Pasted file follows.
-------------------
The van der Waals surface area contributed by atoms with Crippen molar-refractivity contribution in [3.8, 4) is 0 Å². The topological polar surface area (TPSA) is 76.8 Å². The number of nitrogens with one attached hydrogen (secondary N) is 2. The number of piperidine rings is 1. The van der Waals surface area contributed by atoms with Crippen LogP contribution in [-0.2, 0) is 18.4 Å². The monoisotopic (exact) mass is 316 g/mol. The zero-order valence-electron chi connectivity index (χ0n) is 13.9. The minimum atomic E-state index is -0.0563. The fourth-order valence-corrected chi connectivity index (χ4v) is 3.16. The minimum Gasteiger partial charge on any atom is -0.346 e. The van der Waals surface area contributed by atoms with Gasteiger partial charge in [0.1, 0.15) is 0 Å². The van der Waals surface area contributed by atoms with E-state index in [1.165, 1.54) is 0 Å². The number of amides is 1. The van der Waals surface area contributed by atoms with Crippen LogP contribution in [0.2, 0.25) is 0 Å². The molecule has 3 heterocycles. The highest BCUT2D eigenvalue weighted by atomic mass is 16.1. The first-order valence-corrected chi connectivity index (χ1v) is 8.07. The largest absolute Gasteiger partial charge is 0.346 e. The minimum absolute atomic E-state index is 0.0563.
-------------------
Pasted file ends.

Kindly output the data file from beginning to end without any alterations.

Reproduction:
The van der Waals surface area contributed by atoms with Crippen molar-refractivity contribution in [3.8, 4) is 0 Å². The topological polar surface area (TPSA) is 76.8 Å². The number of nitrogens with one attached hydrogen (secondary N) is 2. The number of piperidine rings is 1. The van der Waals surface area contributed by atoms with Crippen LogP contribution in [-0.2, 0) is 18.4 Å². The monoisotopic (exact) mass is 316 g/mol. The zero-order valence-electron chi connectivity index (χ0n) is 13.9. The minimum atomic E-state index is -0.0563. The fourth-order valence-corrected chi connectivity index (χ4v) is 3.16. The minimum Gasteiger partial charge on any atom is -0.346 e. The van der Waals surface area contributed by atoms with Gasteiger partial charge in [0.1, 0.15) is 0 Å². The van der Waals surface area contributed by atoms with E-state index in [1.165, 1.54) is 0 Å². The number of amides is 1. The van der Waals surface area contributed by atoms with Crippen LogP contribution in [0.2, 0.25) is 0 Å². The molecule has 3 heterocycles. The highest BCUT2D eigenvalue weighted by atomic mass is 16.1. The first-order valence-corrected chi connectivity index (χ1v) is 8.07. The largest absolute Gasteiger partial charge is 0.346 e. The minimum absolute atomic E-state index is 0.0563.